By Pat Hill, Manager of Quality Assurance, Alexander & Schmidt
In a New York Times article a number of years ago, “The Fire Dangers of Aluminum Wiring,” the Consumer Product Safety Commission was cited estimating that “two million homes in the United States were built or renovated using electrical circuits with aluminum wiring. And, according to the commission and specialists in the field, unless certain safety procedures are undertaken, every outlet, light switch and junction box connected to such circuits is a fire waiting to happen.”
Residential properties that were built, re-wired or had circuits added between 1965 and 1973 could have aluminum wiring (rated 20 A or less and #8, #10, or #12 gauge wire) often referred to as “old technology.” CPSC research shows that these homes are more likely to have one or more connections reach “Fire Hazard Conditions” than are homes wired with copper.
”Post 1972″ aluminum wire introduced aluminum wire “alloys” however; this did not solve most of the connection failure problems. Homes built prior to 1965 or after 1973 will likely have copper wire.
Methods of Repair
The CPSC recognizes two methods for remediation of aluminum wiring in branch circuits.
- Replacement of the aluminum wiring and,
- The COPALM crimping method.
The first choice is the best choice, however this will often be an impractical choice in condominiums and townhouses. The second choice involves attaching a piece of copper wire to the existing aluminum wire with a specially designed metal sleeve and powered crimping tool.
Since the above, CPSC-approved methods, are generally cost prohibitive to homeowners and associations, many electricians recommend other less costly methods including “Pig Tailing” and the use of CO/ALR devices.
“Pig Tailing” involves attaching a short piece of copper wire to the aluminum wire with a twist-on connector. These connections are prone to overheating.
The other repair recommended by the industry uses switches and outlets labeled “CO/ALR.” Though Underwriters Laboratories (UL) lists these devices especially for use with aluminum wire, CO/ALR connectors are not available for all parts of the wiring system (for example, for permanently wired appliances and ceiling mounted light fixtures). At best, these devices are an incomplete repair. Further, CO/ALR wiring devices have failed in laboratory tests when connected to aluminum wire typical of that installed in existing homes.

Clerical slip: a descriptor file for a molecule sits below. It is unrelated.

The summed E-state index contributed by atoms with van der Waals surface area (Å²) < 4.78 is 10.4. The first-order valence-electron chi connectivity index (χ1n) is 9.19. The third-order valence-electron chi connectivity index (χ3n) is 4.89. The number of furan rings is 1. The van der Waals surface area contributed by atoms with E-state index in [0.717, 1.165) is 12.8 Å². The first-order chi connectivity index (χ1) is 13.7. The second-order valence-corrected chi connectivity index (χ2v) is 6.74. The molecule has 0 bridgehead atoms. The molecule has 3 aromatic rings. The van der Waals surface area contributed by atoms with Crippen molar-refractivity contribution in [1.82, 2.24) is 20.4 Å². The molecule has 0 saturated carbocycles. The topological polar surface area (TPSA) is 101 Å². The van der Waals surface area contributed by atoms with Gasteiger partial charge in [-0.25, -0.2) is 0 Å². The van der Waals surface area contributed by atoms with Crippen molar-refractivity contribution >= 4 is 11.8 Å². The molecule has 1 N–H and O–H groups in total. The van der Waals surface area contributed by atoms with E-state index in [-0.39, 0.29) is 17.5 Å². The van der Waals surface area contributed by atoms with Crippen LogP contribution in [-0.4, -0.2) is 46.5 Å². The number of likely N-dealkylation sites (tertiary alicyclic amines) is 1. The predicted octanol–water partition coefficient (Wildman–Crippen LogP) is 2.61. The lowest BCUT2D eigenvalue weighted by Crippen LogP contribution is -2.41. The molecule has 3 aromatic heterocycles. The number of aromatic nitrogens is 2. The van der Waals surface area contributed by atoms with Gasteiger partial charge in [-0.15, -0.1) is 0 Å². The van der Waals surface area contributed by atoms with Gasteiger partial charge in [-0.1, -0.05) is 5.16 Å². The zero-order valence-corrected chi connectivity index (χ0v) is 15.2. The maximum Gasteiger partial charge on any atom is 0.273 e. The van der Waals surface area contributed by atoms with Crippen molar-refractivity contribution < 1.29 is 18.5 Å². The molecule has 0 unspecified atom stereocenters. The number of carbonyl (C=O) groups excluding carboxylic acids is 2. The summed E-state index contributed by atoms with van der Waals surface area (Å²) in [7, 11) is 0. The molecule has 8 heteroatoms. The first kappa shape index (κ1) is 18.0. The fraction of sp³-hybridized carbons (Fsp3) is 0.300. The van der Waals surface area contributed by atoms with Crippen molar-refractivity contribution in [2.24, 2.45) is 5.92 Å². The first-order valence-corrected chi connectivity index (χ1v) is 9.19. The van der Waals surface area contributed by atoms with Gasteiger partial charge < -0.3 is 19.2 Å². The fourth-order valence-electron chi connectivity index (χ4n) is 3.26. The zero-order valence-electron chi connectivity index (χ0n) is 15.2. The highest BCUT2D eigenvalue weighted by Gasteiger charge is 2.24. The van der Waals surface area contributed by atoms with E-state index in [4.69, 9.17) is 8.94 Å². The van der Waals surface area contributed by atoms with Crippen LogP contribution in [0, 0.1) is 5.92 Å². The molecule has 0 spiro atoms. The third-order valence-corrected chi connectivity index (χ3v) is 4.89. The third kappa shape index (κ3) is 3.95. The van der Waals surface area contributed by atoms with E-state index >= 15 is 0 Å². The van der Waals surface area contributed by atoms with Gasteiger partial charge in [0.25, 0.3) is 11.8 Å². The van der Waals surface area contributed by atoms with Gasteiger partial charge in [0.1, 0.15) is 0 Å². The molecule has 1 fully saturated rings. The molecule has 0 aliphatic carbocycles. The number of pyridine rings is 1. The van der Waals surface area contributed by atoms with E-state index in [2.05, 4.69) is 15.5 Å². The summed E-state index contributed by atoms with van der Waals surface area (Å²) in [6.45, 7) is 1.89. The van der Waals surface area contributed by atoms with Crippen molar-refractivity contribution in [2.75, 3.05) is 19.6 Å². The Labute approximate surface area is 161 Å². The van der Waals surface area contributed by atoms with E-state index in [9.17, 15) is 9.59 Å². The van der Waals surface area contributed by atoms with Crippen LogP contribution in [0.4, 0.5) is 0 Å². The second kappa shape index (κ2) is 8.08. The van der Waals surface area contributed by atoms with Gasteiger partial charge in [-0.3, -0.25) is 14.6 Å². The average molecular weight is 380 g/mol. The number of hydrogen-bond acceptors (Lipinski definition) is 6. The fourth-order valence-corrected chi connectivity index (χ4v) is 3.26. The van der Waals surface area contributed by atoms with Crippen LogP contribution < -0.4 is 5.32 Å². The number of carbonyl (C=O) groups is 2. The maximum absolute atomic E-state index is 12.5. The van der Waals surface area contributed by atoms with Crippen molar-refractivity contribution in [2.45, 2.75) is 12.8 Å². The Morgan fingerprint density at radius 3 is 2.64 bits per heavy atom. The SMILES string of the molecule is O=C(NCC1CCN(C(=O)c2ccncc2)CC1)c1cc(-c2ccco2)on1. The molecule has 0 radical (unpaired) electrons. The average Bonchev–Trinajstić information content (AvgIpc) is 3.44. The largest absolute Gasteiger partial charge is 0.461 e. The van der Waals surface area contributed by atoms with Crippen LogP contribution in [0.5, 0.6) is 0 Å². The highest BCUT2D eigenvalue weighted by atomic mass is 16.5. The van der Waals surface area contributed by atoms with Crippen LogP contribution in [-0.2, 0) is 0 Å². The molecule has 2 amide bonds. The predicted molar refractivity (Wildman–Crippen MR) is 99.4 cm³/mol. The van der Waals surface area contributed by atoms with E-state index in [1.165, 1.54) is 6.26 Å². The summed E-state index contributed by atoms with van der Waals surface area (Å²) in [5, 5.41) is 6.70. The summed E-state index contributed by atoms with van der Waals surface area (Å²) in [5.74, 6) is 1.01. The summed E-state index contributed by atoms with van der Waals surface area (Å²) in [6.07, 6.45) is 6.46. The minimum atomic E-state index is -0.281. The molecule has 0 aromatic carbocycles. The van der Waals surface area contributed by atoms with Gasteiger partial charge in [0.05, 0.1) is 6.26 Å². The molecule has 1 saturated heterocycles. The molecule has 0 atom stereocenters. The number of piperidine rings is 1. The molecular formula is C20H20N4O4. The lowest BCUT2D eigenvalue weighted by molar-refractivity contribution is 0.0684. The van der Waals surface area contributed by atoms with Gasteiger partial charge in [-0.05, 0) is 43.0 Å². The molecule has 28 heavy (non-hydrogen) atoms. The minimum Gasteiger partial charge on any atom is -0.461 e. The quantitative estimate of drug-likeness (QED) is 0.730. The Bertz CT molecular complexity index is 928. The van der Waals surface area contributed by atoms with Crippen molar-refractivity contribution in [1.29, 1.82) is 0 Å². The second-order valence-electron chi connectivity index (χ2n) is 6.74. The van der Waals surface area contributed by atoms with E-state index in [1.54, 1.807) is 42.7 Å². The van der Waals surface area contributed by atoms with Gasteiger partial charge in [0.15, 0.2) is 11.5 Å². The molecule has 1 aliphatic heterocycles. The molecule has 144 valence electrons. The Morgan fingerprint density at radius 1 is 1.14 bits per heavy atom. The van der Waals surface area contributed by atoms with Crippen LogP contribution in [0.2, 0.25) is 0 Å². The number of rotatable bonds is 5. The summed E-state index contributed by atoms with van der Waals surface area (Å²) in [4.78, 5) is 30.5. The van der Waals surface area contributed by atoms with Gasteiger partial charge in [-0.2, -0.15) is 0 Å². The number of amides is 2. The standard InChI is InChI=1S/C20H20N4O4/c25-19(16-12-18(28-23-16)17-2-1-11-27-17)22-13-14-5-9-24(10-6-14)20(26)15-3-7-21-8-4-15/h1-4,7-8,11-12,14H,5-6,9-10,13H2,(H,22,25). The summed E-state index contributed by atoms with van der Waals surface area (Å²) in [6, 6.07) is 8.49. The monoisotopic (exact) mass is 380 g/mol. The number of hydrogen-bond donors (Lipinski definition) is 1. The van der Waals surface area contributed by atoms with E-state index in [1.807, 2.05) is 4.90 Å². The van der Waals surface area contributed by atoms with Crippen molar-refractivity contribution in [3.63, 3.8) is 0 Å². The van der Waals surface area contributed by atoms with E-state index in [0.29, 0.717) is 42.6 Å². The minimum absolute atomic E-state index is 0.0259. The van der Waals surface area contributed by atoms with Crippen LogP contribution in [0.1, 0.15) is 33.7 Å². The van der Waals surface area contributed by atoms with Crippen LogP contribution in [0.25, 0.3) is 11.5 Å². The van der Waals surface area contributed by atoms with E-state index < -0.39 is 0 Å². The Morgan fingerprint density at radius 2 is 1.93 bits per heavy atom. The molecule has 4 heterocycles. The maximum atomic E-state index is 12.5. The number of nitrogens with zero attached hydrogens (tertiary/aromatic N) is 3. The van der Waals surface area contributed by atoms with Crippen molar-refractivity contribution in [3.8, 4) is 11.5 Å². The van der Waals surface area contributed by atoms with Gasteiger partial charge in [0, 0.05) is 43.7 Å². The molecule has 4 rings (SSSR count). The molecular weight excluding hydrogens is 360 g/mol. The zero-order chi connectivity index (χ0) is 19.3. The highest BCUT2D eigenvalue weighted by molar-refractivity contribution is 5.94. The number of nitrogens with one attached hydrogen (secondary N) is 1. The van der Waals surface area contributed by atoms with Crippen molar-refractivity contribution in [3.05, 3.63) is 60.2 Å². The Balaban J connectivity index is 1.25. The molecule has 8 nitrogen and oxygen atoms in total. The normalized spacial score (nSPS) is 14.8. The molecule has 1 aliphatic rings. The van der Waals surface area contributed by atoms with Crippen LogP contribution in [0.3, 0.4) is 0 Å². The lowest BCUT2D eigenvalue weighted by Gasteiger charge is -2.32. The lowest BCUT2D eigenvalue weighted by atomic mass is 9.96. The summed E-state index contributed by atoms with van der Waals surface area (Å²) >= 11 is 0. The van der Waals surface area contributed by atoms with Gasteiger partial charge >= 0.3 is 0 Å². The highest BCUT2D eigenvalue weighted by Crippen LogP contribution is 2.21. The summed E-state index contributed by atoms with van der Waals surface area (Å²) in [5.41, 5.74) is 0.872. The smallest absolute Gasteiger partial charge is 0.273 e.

How to Recognize Aluminum Wiring
- Was the building constructed between 1965 and 1973? If so, there is a good chance there is aluminum wiring. If the building is older than 1965 but had circuits added or was re-wired between 1965 and 1973 there is also a good chance that there is aluminum wiring.
- Look at the wire “gauge” or size: Aluminum wire must be one wire gauge size larger for a given circuit than if copper wire were used, you will rarely see #14 Gauge aluminum wiring. A 15-Amp circuit could be wired with #14-Gauge copper wire but, if aluminum wire were used it would have to be #12- gauge.
- Look at the Jacket on Exposed Wiring: Most wiring has printing or embossed lettering on the plastic wire jacket. Find an area where there is exposed wiring such as the attic or entering the electric panel and look at the plastic jacket. Some aluminum wire has the “ALUMINUM” or “AL” plainly marked on the jacket. You may also see a specific brand name like “KAISER ALUMINUM.”
- Remove an Outlet Cover or Switch Plate: These covers are easily removed with a small screwdriver. Look for silver-colored wire at the stripped wire ends under the terminal screws.
- Look for Signs of Repair Methods: Look inside of the box for signs of COPALUM crimps, “Al/Cu” or “CO/ALR” devices or “Purple twist” connectors.
Patrick Hill, Manager of Quality Assurance, Alexander & Schmidt
Patrick Hill runs Alexander & Schmidt’s quality assurance operations, overseeing all technical functions. He has over 25 years of experience in the occupational safety and health field, the last 12 years of which have been spent at A&S. (See Pat’s bio) Pat is the author of a highly acclaimed textbook entitled Defining Risk Assessment.